Who knew that a federal high security prison built on an island in the San Francisco Bay in 1934 would be such a huge attraction for people visiting from around the world. People apparently want to visit prison while they’re on vacation! Crazy! I’m double crazy for working in a prison and visiting one on vacation as well…
I can’t lie. I was excited about it!
Now don’t forget, before visiting, you may want to brush up on your pop culture of the infamous (read: historical AF) Alcatraz Penitentiary by re-watching Escape from Alcatraz, starring the one-and-only Clint Eastwood. Heck, even watch The Rock, with James Bond himself, Sean Connery. Classics!
Much like the Marin Headlands in my previous post, Alcatraz is a part of the Golden Gate National Recreation Area. Alcatraz Cruises is the official site the National Parks Service redirects you to for tour tickets.
We have used Alcatraz Cruises on two different occasions while visiting San Francisco. There are four tour options: a day tour, night tour, behind the scenes tour, and an Alcatraz and Angel Island tour. The first time we visited back in 2012 we took a tour around Alcatraz Island and under the Golden Gate Bridge which I don’t believe is an option anymore. Lame. We had originally planned on the Alcatraz day tour, but ended up having to change our dates there and it was already booked solid. Planning is fun! So we ended up doing the tour under the Golden Gate. It was definitely an one-of-a-kind perspective being underneath the massive structure. One I definitely won’t forget.
The second time we booked with Alcatraz Cruises was this year. Since I pre-planned (yay) we were able to pick a time early in the day so as to have a leisurely at-our-own-pace jaunt around the island. I’m one of those people who reads everything when I tour a place, so it takes me forever… I want to get the most out of my visit! Don’t judge. Also… don’t even put me in an art gallery! We’ll be there for hours and hours!
Fun fact– Alcatraz Island Light (the original) was the first lighthouse built on the United States’ west coast. The one that stands today was built after the first was demolished in 1909 due to an earthquake. You’re welcome for that bit of information.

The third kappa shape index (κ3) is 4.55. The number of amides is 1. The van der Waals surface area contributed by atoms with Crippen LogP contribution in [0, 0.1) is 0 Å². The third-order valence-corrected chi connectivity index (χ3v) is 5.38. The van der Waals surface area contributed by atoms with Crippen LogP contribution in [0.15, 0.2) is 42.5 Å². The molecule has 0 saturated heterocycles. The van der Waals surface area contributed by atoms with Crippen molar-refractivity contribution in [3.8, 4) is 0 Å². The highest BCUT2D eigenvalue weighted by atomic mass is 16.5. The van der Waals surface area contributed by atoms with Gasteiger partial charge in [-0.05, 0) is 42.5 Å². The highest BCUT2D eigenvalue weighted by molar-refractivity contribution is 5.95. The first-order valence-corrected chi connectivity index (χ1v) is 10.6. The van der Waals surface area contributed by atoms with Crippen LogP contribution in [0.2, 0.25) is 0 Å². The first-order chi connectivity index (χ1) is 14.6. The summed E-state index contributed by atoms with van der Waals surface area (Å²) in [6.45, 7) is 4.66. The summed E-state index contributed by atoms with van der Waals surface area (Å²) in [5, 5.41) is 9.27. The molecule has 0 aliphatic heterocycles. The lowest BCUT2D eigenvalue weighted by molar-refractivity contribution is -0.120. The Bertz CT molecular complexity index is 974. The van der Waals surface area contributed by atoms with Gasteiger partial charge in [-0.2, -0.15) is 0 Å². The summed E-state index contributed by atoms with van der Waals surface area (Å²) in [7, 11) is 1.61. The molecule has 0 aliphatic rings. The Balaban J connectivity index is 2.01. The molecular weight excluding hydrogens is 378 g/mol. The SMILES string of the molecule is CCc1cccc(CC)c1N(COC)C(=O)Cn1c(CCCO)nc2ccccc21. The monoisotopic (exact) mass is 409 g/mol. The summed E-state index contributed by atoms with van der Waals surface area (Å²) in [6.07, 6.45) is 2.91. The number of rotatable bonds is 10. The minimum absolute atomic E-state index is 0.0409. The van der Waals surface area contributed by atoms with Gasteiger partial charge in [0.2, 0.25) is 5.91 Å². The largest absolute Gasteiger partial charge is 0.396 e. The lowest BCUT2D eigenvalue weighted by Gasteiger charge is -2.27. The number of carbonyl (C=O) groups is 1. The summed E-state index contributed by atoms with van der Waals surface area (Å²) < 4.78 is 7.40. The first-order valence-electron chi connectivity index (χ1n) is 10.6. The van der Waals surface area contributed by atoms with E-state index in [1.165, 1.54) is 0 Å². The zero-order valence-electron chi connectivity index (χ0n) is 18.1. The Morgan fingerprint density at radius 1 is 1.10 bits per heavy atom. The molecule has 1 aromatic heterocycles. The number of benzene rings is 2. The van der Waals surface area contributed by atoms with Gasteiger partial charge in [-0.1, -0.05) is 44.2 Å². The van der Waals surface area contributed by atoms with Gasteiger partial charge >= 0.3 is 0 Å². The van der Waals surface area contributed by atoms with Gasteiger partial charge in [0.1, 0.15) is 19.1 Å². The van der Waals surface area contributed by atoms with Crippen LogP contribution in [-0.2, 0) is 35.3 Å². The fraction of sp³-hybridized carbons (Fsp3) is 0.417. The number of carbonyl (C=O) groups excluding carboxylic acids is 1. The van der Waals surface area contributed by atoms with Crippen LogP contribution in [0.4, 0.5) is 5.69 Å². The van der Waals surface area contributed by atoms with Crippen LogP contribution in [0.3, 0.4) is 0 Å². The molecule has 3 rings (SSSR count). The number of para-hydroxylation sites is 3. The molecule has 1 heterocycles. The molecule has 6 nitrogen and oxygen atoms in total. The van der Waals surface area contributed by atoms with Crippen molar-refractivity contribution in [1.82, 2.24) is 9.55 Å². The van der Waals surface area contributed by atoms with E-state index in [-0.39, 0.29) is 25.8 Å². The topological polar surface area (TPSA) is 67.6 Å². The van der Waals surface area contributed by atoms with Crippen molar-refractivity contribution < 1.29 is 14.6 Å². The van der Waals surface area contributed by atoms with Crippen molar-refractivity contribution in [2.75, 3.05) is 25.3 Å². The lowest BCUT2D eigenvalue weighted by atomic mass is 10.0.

We scooted away from pier 33 early Sunday morning after a red eye flight from Hawaii. Coffee! Coffee! Coffee! We tugged along a mile and a half to the island in a hybrid ferry (fancy!) right up to the dock. It’s a lot bigger than it looks when you get there! After everyone disembarks you get a little introduction (if you want to be introduced to the island, that is) and then you’re let loose to roam about!
Pro Tip– Bring a light jacket. I don’t care if it’s 100 degrees (37 degrees celsius for everyone BUT Americans. Gosh America) outside, that bay wind will drop the temperature significantly.
There is just so much history attached to the island I’ll only be able to give you a general overview here in my short post. To get the whole experience, I urge you to visit the island and spend a few hours wandering around, looking at displays, listening to the audio tour, and watching the videos. From Al Capone to “Machine Gun” Kelly, this prison house some of the most notorious criminals in history.
Hallways and cell houses. Dining halls and corridors. All full of history left and right. You even get a rundown of the history of the federal prison system. Interesting. Before stepping foot on the island, I had no idea it was occupied for over a year and six months by a group of Native Americans called United Indians of All Tribes. They were there protesting federal policies related to American Indians. I learned quite a bit about this occupation from the extensive display they have filling numerous rooms in the main prison. You never know what you’ll find out about a place…
Hey! Here I am in solitary confinement! Good times.
The cell house audio tour was probably my favorite part. This tour walks you through the living conditions, daily life, escape attempts, and murders of Alcatraz. It goes in depth about the June 1962 escape attempt where three prisoners devised and executed one of the most elaborate escape attempts in Alcatraz history.
The audio tour takes you on a step by step journey on how they escaped. You get to see the cells they escaped out of and the dummy heads they used in their beds. Some say they drowned in the bay, but none of their bodies were ever recovered… which obviously leads people to believe this attempt may be the only successful escape from Alcatraz. Ooooh conspiracy theories!..
There’s so much more history than I can even put in this post! Take a tour and see for yourself!
Don’t forget to stop by the gift shop and buy a mug!
I love mugs.
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“Break the rules and you go to prison. Break the prison rules and you go to Alcatraz.” -Anonymous